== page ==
Robot hand with car key

The domestic robots are coming!

We’ve had some kinds of basic domestic robots available for some years, notably the iRobot Roomba that handily does your vacuuming (to a point anyway). However we are now starting to see devices (for that is what a robot is) with richer human interaction, and who’s purpose is less utilitarian. Here are two examples:

The Alderbaran Nao was first launched in 2006, but initially for research and education. However, today it is being marketed by Aldebaran as “A new member of the family”. The goal of Aldebaran is to “create an engaging, interactive companion and partner“.

Last month (June 2014) we saw the launch of Jibo, a rather scary one eyed swivelling table-top robot. As far as I can tell, its a crowd funded project, and real devices are not yet available. However its pre-launch video clearly indicates a vision for a device behaving as a friendly intelligent assistant. The opening marketing pitch implies that Jibo is less important to you than your family, but more important than other possessions. It seems to be pitched to occupy the space typically filled by a pet dog – “the worlds first family robot“. Like a swivelling circular iPad with Siri on steroids, Jibo will take photos and videos for you, act as a voice/email message portal, allow tele-presence (or presumably remote surveillance) maybe control your household heating/lighting, and even help with children’s bedtime reading. As the advert says, “He’s one of the family”.

Except of course, he’s not. ‘He’ is a device, and, most worryingly, a remote connected one at that. Connected, via the internet, to millions of web sites and potentially billions of remote humans. Some of those remote humans will not be friendly ones. Do you want a swivelling camera in your child’s bedroom connected to the internet? Do you want your family to trust this friendly little device as they would a family member?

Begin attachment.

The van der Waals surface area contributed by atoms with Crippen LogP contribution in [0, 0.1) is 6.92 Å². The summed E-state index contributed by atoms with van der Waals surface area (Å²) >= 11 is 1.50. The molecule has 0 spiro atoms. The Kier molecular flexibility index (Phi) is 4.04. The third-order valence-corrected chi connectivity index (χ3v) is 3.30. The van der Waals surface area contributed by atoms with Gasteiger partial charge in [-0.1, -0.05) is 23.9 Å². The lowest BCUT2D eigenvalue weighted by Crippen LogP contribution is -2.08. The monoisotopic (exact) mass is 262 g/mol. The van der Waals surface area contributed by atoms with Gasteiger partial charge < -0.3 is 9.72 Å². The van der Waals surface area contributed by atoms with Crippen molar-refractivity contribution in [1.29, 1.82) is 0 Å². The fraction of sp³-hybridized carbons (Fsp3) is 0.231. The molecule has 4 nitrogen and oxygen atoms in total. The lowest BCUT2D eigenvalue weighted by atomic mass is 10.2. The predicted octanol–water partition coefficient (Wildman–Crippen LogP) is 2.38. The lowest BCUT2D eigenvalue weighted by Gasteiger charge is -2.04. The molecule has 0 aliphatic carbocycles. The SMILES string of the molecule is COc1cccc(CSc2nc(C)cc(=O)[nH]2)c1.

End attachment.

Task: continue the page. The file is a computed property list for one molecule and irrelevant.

Here is the first concern: ‘He’ is not a self contained agent, limited by ‘his’ physical location and local resources. ‘He’ is much more than he seems. ‘He’ can draw on information resources from around the planet, and has the potential to disseminate any information ‘he’ gathers in a similar manner. ‘He’ can record and perfectly store anything he sees or hears and can forward this to servers that will store this data forever. ‘He’ surely is not to be trusted as a family member, but to be treated warily, as any wise user of a web browser, skype or facebook account owner would treat their interaction with those systems.

‘He’ is most definitely an ‘it’.  It is a powerful device that may deliver great benefits in terms of information access and convenience, but must also be understood for what it is; a powerful portal into the fundamentally amoral and sometimes dangerous internet.

Here is the second concern: It is a robot. It is a machine. It is NOT a family member. Why are these companies marketing robots as if they were people? It is unnecessary and confusing. It is also potentially dangerous, in the sense that people are being actively encouraged to ascribe human values and agency to these machines. Should we invest emotional attachment to a machine, or educate our children to do so? Should we trust a machine, like we trust members of our own family? In my view, certainly not.

People versus Machines